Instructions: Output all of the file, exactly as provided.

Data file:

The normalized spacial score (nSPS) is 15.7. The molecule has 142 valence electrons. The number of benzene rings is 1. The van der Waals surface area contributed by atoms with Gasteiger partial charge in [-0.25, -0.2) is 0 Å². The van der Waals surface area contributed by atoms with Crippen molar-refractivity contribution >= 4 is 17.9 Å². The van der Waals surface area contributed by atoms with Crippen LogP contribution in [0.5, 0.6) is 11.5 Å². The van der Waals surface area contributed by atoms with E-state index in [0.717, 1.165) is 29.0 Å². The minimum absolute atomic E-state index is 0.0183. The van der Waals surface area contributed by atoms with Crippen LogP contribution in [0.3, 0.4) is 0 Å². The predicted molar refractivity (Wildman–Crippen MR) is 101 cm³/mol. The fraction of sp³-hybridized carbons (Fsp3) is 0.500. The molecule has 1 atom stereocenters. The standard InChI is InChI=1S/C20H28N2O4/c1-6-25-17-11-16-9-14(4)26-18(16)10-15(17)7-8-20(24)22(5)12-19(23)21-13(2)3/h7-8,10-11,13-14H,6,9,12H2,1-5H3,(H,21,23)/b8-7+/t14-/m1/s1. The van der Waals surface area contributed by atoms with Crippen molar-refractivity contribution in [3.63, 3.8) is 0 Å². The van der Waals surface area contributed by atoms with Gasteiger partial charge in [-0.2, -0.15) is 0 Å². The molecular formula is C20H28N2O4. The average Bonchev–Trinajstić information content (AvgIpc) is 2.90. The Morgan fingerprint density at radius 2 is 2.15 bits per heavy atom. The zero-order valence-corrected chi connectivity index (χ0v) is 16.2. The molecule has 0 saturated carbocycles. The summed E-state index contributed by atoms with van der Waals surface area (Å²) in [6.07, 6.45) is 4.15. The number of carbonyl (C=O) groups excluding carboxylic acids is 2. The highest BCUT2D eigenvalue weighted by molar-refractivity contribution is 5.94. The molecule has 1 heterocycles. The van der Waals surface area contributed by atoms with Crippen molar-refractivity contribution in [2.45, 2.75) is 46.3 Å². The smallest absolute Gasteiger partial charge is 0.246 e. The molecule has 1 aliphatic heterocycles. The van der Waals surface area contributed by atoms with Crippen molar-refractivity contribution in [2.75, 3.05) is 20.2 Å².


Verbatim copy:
The normalized spacial score (nSPS) is 15.7. The molecule has 142 valence electrons. The number of benzene rings is 1. The van der Waals surface area contributed by atoms with Gasteiger partial charge in [-0.25, -0.2) is 0 Å². The van der Waals surface area contributed by atoms with Crippen molar-refractivity contribution >= 4 is 17.9 Å². The van der Waals surface area contributed by atoms with Crippen LogP contribution in [0.5, 0.6) is 11.5 Å². The van der Waals surface area contributed by atoms with E-state index in [0.717, 1.165) is 29.0 Å². The minimum absolute atomic E-state index is 0.0183. The van der Waals surface area contributed by atoms with Crippen LogP contribution in [0.3, 0.4) is 0 Å². The predicted molar refractivity (Wildman–Crippen MR) is 101 cm³/mol. The fraction of sp³-hybridized carbons (Fsp3) is 0.500. The molecule has 1 atom stereocenters. The standard InChI is InChI=1S/C20H28N2O4/c1-6-25-17-11-16-9-14(4)26-18(16)10-15(17)7-8-20(24)22(5)12-19(23)21-13(2)3/h7-8,10-11,13-14H,6,9,12H2,1-5H3,(H,21,23)/b8-7+/t14-/m1/s1. The van der Waals surface area contributed by atoms with Crippen molar-refractivity contribution in [3.63, 3.8) is 0 Å². The van der Waals surface area contributed by atoms with Gasteiger partial charge in [-0.2, -0.15) is 0 Å². The molecular formula is C20H28N2O4. The average Bonchev–Trinajstić information content (AvgIpc) is 2.90. The Morgan fingerprint density at radius 2 is 2.15 bits per heavy atom. The zero-order valence-corrected chi connectivity index (χ0v) is 16.2. The molecule has 0 saturated carbocycles. The summed E-state index contributed by atoms with van der Waals surface area (Å²) in [6.07, 6.45) is 4.15. The number of carbonyl (C=O) groups excluding carboxylic acids is 2. The highest BCUT2D eigenvalue weighted by molar-refractivity contribution is 5.94. The molecule has 1 heterocycles. The van der Waals surface area contributed by atoms with Crippen molar-refractivity contribution in [2.45, 2.75) is 46.3 Å². The smallest absolute Gasteiger partial charge is 0.246 e. The molecule has 1 aliphatic heterocycles. The van der Waals surface area contributed by atoms with Crippen molar-refractivity contribution in [2.75, 3.05) is 20.2 Å².